Lycee de Kounkane Latrine Project – Senegal
Kounkane, Velingara Department, Kolda Region, Senegal
Kounkane is a rural road town located on Route National 6 in southern Senegal, with a population of approximately 9,300, the majority of whom belong to the Pulaar ethnic group. Most of the economy relies on agriculture, primarily of corn, rice, millet, peanuts, and cotton.
The town hosts a mayor’s office, a health post, five primary schools, one CEM (the equivalent of a middle school), and one lycee (the equivalent of a high school). It is also located 9 km from Diaobe, host to one of the largest open-air weekly markets in West Africa, and an important source of commerce in the region.
The Kounkane Lycee began operating in the 2009-2010 school year, and sits approximately 1.5 km south of the town center. It provides vital educational opportunities for students within Kounkane and those from outlying villages, as it is the only fully-functioning lycee between Velingara (30 km away) and Kolda (100 km away).
Specifically, the lycee provides needed secondary education for local girls, whose parents are more reluctant to send their daughters away to larger cities to go to school. The school has 8 classrooms and currently educates 193 male students and 70 female students, and also has one simple hand-dug well.
Due to lack of local government and NGO funding for secondary education, the lycee lacks many necessary facilities, including electricity, running water, an administrative office, a fence, and most importantly, latrines. There are currently no toilet facilities at the lycee, leaving students and faculty no choice but to leave school if they need to use the bathroom. This not only curtails the time for students to learn in the classroom, but also creates a health hazard.
This project will build two simple latrines behind the classrooms at the Kounkane lycee: one two-chamber latrine for students, and one single-chamber latrine for faculty.
The latrines for students will be housed in a 3.5 m by 2 m building with reinforced cement walls, which are aerated at the top. The two chambers (each 1.5 m by 1.5 m) will be separated by a cement wall. The building will have a zinc roof and zinc doors. PVC piping will connect the stalls to an underground septic tank approximately 2 m from the chambers. The tank will be 3 m deep, 1.5 m long, and 1.5 m wide, aerated by PVC pipe, and lined with rebar-reinforced cement.
The latrine for faculty will be housed in a 2 m by 2 m building with reinforced concrete walls. Like the latrine for students, the building will have a zinc roof and zinc doors. PVC piping will connect the stall to an underground septic tank approximately 2 m from the chamber, which will be 3 m deep, 1.5 m long, and 1.5 m wide, aerated by PVC pipe, and lined with rebar reinforced cement.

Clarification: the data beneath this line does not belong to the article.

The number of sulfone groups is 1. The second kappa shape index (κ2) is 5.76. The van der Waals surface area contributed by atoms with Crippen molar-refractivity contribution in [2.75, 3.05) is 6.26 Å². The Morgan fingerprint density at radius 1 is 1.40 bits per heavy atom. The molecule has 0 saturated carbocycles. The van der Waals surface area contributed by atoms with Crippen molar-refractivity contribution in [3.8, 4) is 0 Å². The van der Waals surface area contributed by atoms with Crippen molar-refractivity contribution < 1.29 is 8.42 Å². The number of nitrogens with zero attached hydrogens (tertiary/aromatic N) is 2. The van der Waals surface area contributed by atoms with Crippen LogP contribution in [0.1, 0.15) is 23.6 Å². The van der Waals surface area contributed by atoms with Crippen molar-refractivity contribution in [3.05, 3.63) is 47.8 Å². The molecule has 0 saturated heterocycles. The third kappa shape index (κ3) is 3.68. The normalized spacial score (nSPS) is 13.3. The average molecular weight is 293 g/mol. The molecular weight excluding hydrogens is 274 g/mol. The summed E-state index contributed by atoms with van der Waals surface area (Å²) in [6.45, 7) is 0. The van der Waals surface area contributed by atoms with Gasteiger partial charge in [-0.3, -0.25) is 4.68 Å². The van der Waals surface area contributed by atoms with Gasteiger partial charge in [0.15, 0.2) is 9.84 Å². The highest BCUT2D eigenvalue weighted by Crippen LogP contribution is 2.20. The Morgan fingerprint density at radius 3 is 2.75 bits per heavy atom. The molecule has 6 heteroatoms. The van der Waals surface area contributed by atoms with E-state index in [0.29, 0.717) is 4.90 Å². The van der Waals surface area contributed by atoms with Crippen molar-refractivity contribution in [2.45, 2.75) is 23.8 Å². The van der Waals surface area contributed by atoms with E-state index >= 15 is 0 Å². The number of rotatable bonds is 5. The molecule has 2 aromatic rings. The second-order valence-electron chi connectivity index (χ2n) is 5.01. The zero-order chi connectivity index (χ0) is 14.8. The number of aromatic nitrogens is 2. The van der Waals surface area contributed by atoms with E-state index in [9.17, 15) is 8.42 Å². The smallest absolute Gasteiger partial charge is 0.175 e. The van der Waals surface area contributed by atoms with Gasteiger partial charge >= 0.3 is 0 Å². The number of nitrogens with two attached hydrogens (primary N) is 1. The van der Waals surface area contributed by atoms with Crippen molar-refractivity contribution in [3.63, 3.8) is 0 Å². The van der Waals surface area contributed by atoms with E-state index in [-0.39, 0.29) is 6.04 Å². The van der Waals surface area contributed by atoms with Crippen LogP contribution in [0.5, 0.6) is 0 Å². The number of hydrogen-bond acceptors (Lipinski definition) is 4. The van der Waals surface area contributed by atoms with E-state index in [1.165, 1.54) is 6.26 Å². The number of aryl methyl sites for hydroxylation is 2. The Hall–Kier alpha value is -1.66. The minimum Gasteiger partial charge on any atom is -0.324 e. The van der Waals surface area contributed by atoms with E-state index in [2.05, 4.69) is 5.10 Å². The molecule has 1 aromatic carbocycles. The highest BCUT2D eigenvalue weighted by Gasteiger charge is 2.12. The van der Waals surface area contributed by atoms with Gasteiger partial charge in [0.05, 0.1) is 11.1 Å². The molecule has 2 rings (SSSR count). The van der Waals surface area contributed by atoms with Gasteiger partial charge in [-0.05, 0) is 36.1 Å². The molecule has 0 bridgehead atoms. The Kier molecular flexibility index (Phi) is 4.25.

Appropriate Projects funds will be used to purchase cement, rebar, sand, gravel, zinc sheets, and wooden beams for the construction of the chambers and septic tanks, and will also pay for a local mason to construct the septic tanks.
The lycee will provide PVC piping to connect the chambers to and aerate the septic tanks, and turkish toilet seats, and will pay for labor for the construction of the chambers. The lycee will also provide buckets for storing water to flush the toilets.
The project will benefit 289 people, including 193 male students, 70 female students, 20 male faculty members, and 6 female faculty members.
Peace Corps Volunteer Directing Project
This is a vital project for the students, faculty, and community at large in that it will improve the learning environment and reduce illness caused by open defecation.
Dollar Amount of Project
Donations Collected to Date
Dollar Amount Needed
$0.00 – This project has been fully funded through the generosity of The Soneva SLOW LIFE Trust as a part of their Clean Water Projects initiative.
We encourage others to continue to donate using the Donate button below, and we will notify Peace Corps Volunteer Geoffrey Burmeister of your donation. Additional funds will be used to fund the next project by Geoffrey and/or those of other PCVs in the country of service.
This project has been finished. To read about the conclusion of the project, CLICK HERE.